Twenty years ago today, the KB National Library of the Netherlands launched its e-Depot. The creation of this digital archive was big news in 2002. The KB was the first organisation in the Netherlands to start preserving material that was originally published in digital form. Today, the e-Depot contains more than 40 million publications.

What do we store in the e-Depot?

In the e-Depot, we store all the digital publications we have in our collection. This includes books, newspapers, magazines and websites. The collection ranges from children’s books to academic publications. Our digital archive now contains over 40 million publications, with thousands added every day.

Why do we have an e-Depot?

The KB wants to preserve everything that is published in or about the Netherlands. We also want to ensure that as many people as possible can access these publications, now and in the future. All publications we have digitised or receive digitally are stored in the e-Depot. This ensures that these publications will remain safe for the future. A team of about 30 people is dedicated to making this happen.


When we started the e-Depot 20 years ago, it was big news. No one else in the Netherlands was storing material originally published in digital form on this scale. This includes books and magazines of which no paper copies were made. We even made the news with it (in Dutch only):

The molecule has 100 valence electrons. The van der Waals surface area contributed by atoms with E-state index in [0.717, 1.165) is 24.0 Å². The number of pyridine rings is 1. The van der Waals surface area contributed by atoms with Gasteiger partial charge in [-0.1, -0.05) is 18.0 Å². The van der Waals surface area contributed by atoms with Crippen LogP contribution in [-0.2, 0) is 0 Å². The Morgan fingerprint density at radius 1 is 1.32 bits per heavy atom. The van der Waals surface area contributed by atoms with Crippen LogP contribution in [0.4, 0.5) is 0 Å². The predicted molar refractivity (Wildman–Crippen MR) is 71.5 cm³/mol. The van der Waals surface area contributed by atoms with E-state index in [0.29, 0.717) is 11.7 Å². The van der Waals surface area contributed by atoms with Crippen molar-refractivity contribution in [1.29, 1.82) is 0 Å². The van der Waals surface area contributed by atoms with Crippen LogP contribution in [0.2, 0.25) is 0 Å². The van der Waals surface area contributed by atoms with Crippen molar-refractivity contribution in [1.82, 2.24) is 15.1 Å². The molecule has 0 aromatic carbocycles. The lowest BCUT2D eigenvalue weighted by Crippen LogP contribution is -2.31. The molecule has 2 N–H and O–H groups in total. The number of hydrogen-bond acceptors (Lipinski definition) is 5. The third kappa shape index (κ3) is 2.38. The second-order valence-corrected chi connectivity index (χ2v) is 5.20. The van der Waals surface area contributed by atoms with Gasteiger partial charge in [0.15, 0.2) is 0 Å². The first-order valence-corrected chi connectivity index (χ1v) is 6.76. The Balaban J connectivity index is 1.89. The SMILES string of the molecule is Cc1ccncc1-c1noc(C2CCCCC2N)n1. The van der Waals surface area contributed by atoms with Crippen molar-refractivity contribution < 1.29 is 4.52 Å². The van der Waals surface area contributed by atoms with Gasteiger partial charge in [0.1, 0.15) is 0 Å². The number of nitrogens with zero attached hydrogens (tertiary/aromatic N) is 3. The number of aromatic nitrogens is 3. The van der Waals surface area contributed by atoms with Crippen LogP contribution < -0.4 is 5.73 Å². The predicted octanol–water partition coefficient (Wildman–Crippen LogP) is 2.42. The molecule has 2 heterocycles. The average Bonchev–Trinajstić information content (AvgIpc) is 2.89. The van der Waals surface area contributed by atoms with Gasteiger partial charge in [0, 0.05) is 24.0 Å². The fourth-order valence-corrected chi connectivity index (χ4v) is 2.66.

The next 20 years

Books, newspapers and magazines have long since ceased to be published only on paper. E-books are here to stay. Social media are becoming more and more important. New file formats are constantly being added and others are falling out of use. These are big challenges for the team behind the e-Depot. We make sure that we have the right technology available, as well as people with the right expertise who can take proper care of the material. In this way, we hope to keep our digital collection accessible for future generations.


Want to know more?

Would you like to know more about the e-Depot? Read the interview with our head of digital preservation Jeffrey van der Hoeven and our metadata specialist for digital preservation Susanne van den Eijkel.